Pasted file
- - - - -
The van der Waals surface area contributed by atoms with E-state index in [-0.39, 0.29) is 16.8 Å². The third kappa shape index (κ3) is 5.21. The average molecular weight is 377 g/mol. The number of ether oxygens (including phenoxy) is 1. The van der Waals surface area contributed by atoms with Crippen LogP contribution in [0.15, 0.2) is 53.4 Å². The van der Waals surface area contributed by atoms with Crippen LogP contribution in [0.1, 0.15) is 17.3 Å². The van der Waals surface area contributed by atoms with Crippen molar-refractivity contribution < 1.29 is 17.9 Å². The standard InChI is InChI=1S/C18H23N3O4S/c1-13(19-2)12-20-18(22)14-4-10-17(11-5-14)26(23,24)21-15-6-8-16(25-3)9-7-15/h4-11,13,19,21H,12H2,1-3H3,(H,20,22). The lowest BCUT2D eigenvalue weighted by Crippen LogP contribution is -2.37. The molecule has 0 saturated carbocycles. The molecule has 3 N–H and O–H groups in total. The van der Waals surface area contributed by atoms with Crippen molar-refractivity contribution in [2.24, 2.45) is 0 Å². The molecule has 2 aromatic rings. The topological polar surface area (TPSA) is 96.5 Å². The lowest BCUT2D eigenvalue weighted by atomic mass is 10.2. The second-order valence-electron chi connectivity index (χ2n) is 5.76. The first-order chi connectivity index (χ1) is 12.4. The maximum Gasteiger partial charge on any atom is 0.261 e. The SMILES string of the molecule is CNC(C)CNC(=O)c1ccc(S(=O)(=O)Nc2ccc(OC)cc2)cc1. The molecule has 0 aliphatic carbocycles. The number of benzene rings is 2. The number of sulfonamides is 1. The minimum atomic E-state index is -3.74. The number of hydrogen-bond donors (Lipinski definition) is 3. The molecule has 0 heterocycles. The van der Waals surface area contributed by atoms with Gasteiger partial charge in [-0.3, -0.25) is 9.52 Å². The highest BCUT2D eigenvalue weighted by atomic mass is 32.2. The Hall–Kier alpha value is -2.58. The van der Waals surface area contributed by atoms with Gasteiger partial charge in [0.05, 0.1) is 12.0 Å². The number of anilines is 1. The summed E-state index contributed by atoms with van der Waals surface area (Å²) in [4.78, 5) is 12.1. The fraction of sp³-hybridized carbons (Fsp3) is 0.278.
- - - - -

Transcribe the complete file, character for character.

The van der Waals surface area contributed by atoms with E-state index in [-0.39, 0.29) is 16.8 Å². The third kappa shape index (κ3) is 5.21. The average molecular weight is 377 g/mol. The number of ether oxygens (including phenoxy) is 1. The van der Waals surface area contributed by atoms with Crippen LogP contribution in [0.15, 0.2) is 53.4 Å². The van der Waals surface area contributed by atoms with Crippen LogP contribution in [0.1, 0.15) is 17.3 Å². The van der Waals surface area contributed by atoms with Crippen molar-refractivity contribution < 1.29 is 17.9 Å². The standard InChI is InChI=1S/C18H23N3O4S/c1-13(19-2)12-20-18(22)14-4-10-17(11-5-14)26(23,24)21-15-6-8-16(25-3)9-7-15/h4-11,13,19,21H,12H2,1-3H3,(H,20,22). The lowest BCUT2D eigenvalue weighted by Crippen LogP contribution is -2.37. The molecule has 0 saturated carbocycles. The molecule has 3 N–H and O–H groups in total. The van der Waals surface area contributed by atoms with Crippen molar-refractivity contribution in [2.24, 2.45) is 0 Å². The molecule has 2 aromatic rings. The topological polar surface area (TPSA) is 96.5 Å². The lowest BCUT2D eigenvalue weighted by atomic mass is 10.2. The second-order valence-electron chi connectivity index (χ2n) is 5.76. The first-order chi connectivity index (χ1) is 12.4. The maximum Gasteiger partial charge on any atom is 0.261 e. The SMILES string of the molecule is CNC(C)CNC(=O)c1ccc(S(=O)(=O)Nc2ccc(OC)cc2)cc1. The molecule has 0 aliphatic carbocycles. The number of benzene rings is 2. The number of sulfonamides is 1. The minimum atomic E-state index is -3.74. The number of hydrogen-bond donors (Lipinski definition) is 3. The molecule has 0 heterocycles. The van der Waals surface area contributed by atoms with Gasteiger partial charge in [-0.3, -0.25) is 9.52 Å². The highest BCUT2D eigenvalue weighted by atomic mass is 32.2. The Hall–Kier alpha value is -2.58. The van der Waals surface area contributed by atoms with Gasteiger partial charge in [0.05, 0.1) is 12.0 Å². The number of anilines is 1. The summed E-state index contributed by atoms with van der Waals surface area (Å²) in [4.78, 5) is 12.1. The fraction of sp³-hybridized carbons (Fsp3) is 0.278.